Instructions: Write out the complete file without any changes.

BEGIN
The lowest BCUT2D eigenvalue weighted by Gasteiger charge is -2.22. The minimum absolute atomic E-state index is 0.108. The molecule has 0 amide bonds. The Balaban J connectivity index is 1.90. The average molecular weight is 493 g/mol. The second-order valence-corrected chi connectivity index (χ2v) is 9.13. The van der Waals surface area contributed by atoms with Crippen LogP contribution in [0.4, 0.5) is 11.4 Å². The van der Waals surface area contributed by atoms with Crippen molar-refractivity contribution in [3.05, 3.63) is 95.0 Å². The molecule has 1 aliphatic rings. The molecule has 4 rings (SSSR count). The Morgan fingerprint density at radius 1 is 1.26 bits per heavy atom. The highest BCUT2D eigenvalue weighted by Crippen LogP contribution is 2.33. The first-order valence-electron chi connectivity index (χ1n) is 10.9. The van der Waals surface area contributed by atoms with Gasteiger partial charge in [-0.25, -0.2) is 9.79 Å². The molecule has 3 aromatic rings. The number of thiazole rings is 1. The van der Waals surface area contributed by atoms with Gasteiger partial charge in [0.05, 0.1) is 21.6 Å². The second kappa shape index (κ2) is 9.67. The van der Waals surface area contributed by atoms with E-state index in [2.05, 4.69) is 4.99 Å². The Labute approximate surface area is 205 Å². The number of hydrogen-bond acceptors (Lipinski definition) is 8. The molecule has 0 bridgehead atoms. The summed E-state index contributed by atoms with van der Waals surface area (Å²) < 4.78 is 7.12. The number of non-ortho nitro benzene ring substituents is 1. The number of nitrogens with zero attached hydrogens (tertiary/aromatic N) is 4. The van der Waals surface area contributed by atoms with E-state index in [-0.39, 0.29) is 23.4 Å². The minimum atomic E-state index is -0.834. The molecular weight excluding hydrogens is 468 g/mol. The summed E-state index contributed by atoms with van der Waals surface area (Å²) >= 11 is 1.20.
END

The lowest BCUT2D eigenvalue weighted by Gasteiger charge is -2.22. The minimum absolute atomic E-state index is 0.108. The molecule has 0 amide bonds. The Balaban J connectivity index is 1.90. The average molecular weight is 493 g/mol. The second-order valence-corrected chi connectivity index (χ2v) is 9.13. The van der Waals surface area contributed by atoms with Crippen LogP contribution in [0.4, 0.5) is 11.4 Å². The van der Waals surface area contributed by atoms with Crippen molar-refractivity contribution in [3.05, 3.63) is 95.0 Å². The molecule has 1 aliphatic rings. The molecule has 4 rings (SSSR count). The Morgan fingerprint density at radius 1 is 1.26 bits per heavy atom. The highest BCUT2D eigenvalue weighted by Crippen LogP contribution is 2.33. The first-order valence-electron chi connectivity index (χ1n) is 10.9. The van der Waals surface area contributed by atoms with Gasteiger partial charge in [-0.25, -0.2) is 9.79 Å². The molecule has 3 aromatic rings. The number of thiazole rings is 1. The van der Waals surface area contributed by atoms with Gasteiger partial charge in [0.05, 0.1) is 21.6 Å². The second kappa shape index (κ2) is 9.67. The van der Waals surface area contributed by atoms with E-state index in [2.05, 4.69) is 4.99 Å². The Labute approximate surface area is 205 Å². The number of hydrogen-bond acceptors (Lipinski definition) is 8. The molecule has 0 bridgehead atoms. The summed E-state index contributed by atoms with van der Waals surface area (Å²) < 4.78 is 7.12. The number of non-ortho nitro benzene ring substituents is 1. The number of nitrogens with zero attached hydrogens (tertiary/aromatic N) is 4. The van der Waals surface area contributed by atoms with E-state index in [-0.39, 0.29) is 23.4 Å². The minimum atomic E-state index is -0.834. The molecular weight excluding hydrogens is 468 g/mol. The summed E-state index contributed by atoms with van der Waals surface area (Å²) >= 11 is 1.20.